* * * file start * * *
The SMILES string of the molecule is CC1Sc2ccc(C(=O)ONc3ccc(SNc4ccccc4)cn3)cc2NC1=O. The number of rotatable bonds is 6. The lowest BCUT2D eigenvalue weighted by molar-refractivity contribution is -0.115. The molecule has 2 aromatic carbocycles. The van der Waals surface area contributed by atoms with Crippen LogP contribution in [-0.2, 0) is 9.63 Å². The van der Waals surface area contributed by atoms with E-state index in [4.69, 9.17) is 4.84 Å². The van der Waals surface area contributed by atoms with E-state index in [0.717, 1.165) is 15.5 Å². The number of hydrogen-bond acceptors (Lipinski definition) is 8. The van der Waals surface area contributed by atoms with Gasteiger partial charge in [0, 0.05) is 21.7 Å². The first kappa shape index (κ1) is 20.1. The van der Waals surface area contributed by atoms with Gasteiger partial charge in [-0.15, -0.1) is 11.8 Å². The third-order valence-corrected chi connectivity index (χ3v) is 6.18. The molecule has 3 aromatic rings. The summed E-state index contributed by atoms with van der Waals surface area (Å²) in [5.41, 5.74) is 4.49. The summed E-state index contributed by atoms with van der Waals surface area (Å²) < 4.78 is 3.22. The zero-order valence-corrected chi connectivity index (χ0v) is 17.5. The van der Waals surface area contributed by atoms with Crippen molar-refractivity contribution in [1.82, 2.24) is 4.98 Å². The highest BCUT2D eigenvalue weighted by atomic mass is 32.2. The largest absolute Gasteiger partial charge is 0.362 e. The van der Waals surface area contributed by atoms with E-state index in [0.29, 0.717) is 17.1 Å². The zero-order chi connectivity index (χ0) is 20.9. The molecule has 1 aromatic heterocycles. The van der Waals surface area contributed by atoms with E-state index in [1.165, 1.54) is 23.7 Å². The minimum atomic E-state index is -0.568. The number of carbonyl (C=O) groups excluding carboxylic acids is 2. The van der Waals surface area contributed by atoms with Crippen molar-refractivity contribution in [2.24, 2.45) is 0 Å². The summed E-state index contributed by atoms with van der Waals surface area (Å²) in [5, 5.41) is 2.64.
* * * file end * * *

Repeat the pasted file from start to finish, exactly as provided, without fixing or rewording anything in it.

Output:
The SMILES string of the molecule is CC1Sc2ccc(C(=O)ONc3ccc(SNc4ccccc4)cn3)cc2NC1=O. The number of rotatable bonds is 6. The lowest BCUT2D eigenvalue weighted by molar-refractivity contribution is -0.115. The molecule has 2 aromatic carbocycles. The van der Waals surface area contributed by atoms with Crippen LogP contribution in [-0.2, 0) is 9.63 Å². The van der Waals surface area contributed by atoms with E-state index in [4.69, 9.17) is 4.84 Å². The van der Waals surface area contributed by atoms with E-state index in [0.717, 1.165) is 15.5 Å². The number of hydrogen-bond acceptors (Lipinski definition) is 8. The van der Waals surface area contributed by atoms with Gasteiger partial charge in [0, 0.05) is 21.7 Å². The first kappa shape index (κ1) is 20.1. The van der Waals surface area contributed by atoms with Gasteiger partial charge in [-0.15, -0.1) is 11.8 Å². The third-order valence-corrected chi connectivity index (χ3v) is 6.18. The molecule has 3 aromatic rings. The summed E-state index contributed by atoms with van der Waals surface area (Å²) in [5.41, 5.74) is 4.49. The summed E-state index contributed by atoms with van der Waals surface area (Å²) < 4.78 is 3.22. The zero-order valence-corrected chi connectivity index (χ0v) is 17.5. The van der Waals surface area contributed by atoms with Crippen molar-refractivity contribution in [1.82, 2.24) is 4.98 Å². The highest BCUT2D eigenvalue weighted by atomic mass is 32.2. The largest absolute Gasteiger partial charge is 0.362 e. The van der Waals surface area contributed by atoms with E-state index in [0.29, 0.717) is 17.1 Å². The zero-order chi connectivity index (χ0) is 20.9. The molecule has 1 aromatic heterocycles. The van der Waals surface area contributed by atoms with E-state index in [1.165, 1.54) is 23.7 Å². The minimum atomic E-state index is -0.568. The number of carbonyl (C=O) groups excluding carboxylic acids is 2. The van der Waals surface area contributed by atoms with Crippen molar-refractivity contribution in [2.24, 2.45) is 0 Å². The summed E-state index contributed by atoms with van der Waals surface area (Å²) in [5, 5.41) is 2.64.